MOL: Is there any period of composition that you are comfortable with?

JN: Well, I feel comfortable with works from all periods and my programs are kind of mixed in general. But I don't feel that there is one particular I want to develop more than others at this point.

MOL: In your opinion, what is your strength in your playing? What did people say after you won the competition?

JN: Ah... well... It's very difficult to say.

MOL: I attended your Carnegie Hall debut recital last month. It was a solid performance and your phrasing was very smooth and beautiful. Well...

JN: Well, one of the things I try to focus on ... have been concentrating on over the years... is to focus on details of the composition. Basically what I hear in others playing are shelves. What I mean is... you hear the overall structure of the work but not necessarily anything that is hidden that's deep... that's intricate... that's less obvious. Focusing on details of music and be able to find the hidden phrase... that is what makes music and playing unique and interesting ... and individual.... it brings out things that are not readily apparent and paying attention to where the phrase starts from and where it goes and  really thinking of maybe the human voice or string or wind instruments... to make it sound musical, you have to approximate the human voice or ... a kind of living intensity that I think  is missing in a mechanical playing.

MOL: Do you have a favorite pianist or musician?

JN: ... well, there are so many... ah..   I grew up listening to a lot of recordings of pianists who are no longer with us...   like Hoffman and Friedman, Levin, to modern pianist Weisenberg, Rubinstein, Horowitz, Richter and Zimmerman... You can learn so much from every one of them for different reasons... so.. I don't really have one favorite pianist.

MOL: People say that old masters are different from the young generation pianists. What is your opinion on this?

JN: I think its different. I mean ... it's a different time and the way we play reflects a different take on musical interpretation also... Hmmm...is the early part of century and the last part of former, there was tremendous freedom in terms of what you can do with the work. In some cases, it was to the point where the performer was more important than the composer. In the middle of this century, of course, the focus was more to bring back the composers' intention and take a look at the stylistic element and not just ignore everything that a composer has to say to promote your own method of interpretation. However, today, in my opinion, some musicians have taken that [the idea of brining back the composer's intention] so literally that often they come up with styles that end up being mechanical and musically uninteresting. And that's probably one of the differences and what modern pianists in this era, I think , [they] are trying to do is reconcile the difference between individual interpretation and one that is still with historical merit. I think that is the challenge today's pianists are facing...[that is,] how far do you take it and how far will people accept your own kind of interpretative gesture and what you will do afterward.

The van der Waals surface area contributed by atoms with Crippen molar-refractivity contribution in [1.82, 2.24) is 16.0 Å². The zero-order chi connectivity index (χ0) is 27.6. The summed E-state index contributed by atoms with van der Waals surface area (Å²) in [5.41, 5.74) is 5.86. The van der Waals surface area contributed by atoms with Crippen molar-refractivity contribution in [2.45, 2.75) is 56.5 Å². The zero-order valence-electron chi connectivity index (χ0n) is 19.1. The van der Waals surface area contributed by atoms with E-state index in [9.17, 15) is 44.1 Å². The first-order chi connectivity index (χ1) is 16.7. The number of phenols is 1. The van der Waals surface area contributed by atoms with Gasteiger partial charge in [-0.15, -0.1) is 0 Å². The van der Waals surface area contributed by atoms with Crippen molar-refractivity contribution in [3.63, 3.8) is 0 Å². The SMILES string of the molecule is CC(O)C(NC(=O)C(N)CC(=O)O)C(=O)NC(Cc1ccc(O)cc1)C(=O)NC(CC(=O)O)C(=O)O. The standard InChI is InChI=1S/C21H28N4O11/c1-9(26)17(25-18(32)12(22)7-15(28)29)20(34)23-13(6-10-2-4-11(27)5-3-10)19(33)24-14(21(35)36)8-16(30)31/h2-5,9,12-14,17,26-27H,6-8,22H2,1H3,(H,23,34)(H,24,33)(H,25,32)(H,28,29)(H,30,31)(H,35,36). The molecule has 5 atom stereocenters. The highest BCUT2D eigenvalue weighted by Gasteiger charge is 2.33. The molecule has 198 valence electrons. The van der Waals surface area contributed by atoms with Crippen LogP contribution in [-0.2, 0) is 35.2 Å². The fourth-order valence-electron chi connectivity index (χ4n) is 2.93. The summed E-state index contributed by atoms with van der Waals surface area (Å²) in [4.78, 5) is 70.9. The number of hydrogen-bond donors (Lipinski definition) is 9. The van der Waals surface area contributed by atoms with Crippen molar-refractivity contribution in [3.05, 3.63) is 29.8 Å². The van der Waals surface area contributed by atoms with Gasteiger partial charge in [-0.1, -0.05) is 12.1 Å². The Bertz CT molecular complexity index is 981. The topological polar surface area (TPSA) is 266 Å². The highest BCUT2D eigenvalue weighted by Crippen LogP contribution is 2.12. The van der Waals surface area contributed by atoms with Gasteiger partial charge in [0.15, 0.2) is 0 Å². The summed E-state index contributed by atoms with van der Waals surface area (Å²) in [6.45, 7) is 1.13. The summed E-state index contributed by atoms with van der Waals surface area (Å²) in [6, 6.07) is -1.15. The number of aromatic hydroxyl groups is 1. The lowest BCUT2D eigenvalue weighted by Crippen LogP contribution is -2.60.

MOL: I think, nowadays, pianists and all the musicians have to digest a wide repertoire in a short time and be able to handle a heavy concert schedule, whereas 80 years ago, performers usually had sufficient days to recouperate and to practice before another concert. This allows performers to know about themselves and give time to digest their interpretation about music and develop their characteristics. However, today's musicians have limited time in all these things. What is your opinion on that?

JN: I can't agree more. Pianists today have to do far more in far less time. I think also that there are far more people trying to do this also compared to back then. Once, you had just a handful of great international artists touring. But now, we have 300- 400 international competitions all over the world producing very powerful pianists. The atmosphere is totally different today. There are not enough venues for all these people to play at the level they want to. And there are other kinds of economic concerns. It's difficult... maybe you don't have to be good in everything... you could end up specializing in kinds of repertoire. and I think a lot of pianists today who are successful are admired for a certain repertoire type and certain composers and not everything. I think that is something that evolves, not something that happens when you are young.

MOL: How many different recital programs do you have?

JN: For two years or just this year?

MOL: Two years.

JN: For two years, I have about five different recital programs.

MOL: and you have 10 or so concertos?

JN: Yes, and next year, I'll have about 12 concerto.

MOL: Do you like other forms of art? such as painting? a favorite writer?

JN: Yes, I enjoy going to museums, and definitely, I try to do it [visiting museums] as much as possible when I am on a tour... and writers... I studied a lot of German based on writers in College and I try to continue whenever I have time.

MOL: Any hobbies?

JN: I enjoy cooking... especially making desserts and I love to play Racquet ball. In fact, I was quite involved in various sports when I was in college.

MOL: What do you hope to achieve ten years from now in your music career?

JN: I am hoping to be able to continue to perform as a primary social livelihood and I hope to develop a plan to get to markets where I have not [yet reached] and to play many repertoire that can broaden who I am [discover who I am]. I also like to get involved in educational aspects of music... not necessarily in teaching all the time ... but to reach out to the audience to inspire them ....

MOL:  I think we need to wrap up at this point. So on behalf of MusicalOnline, we would like to thank you for your time and we wish all the success.

Interviewed on November, 1998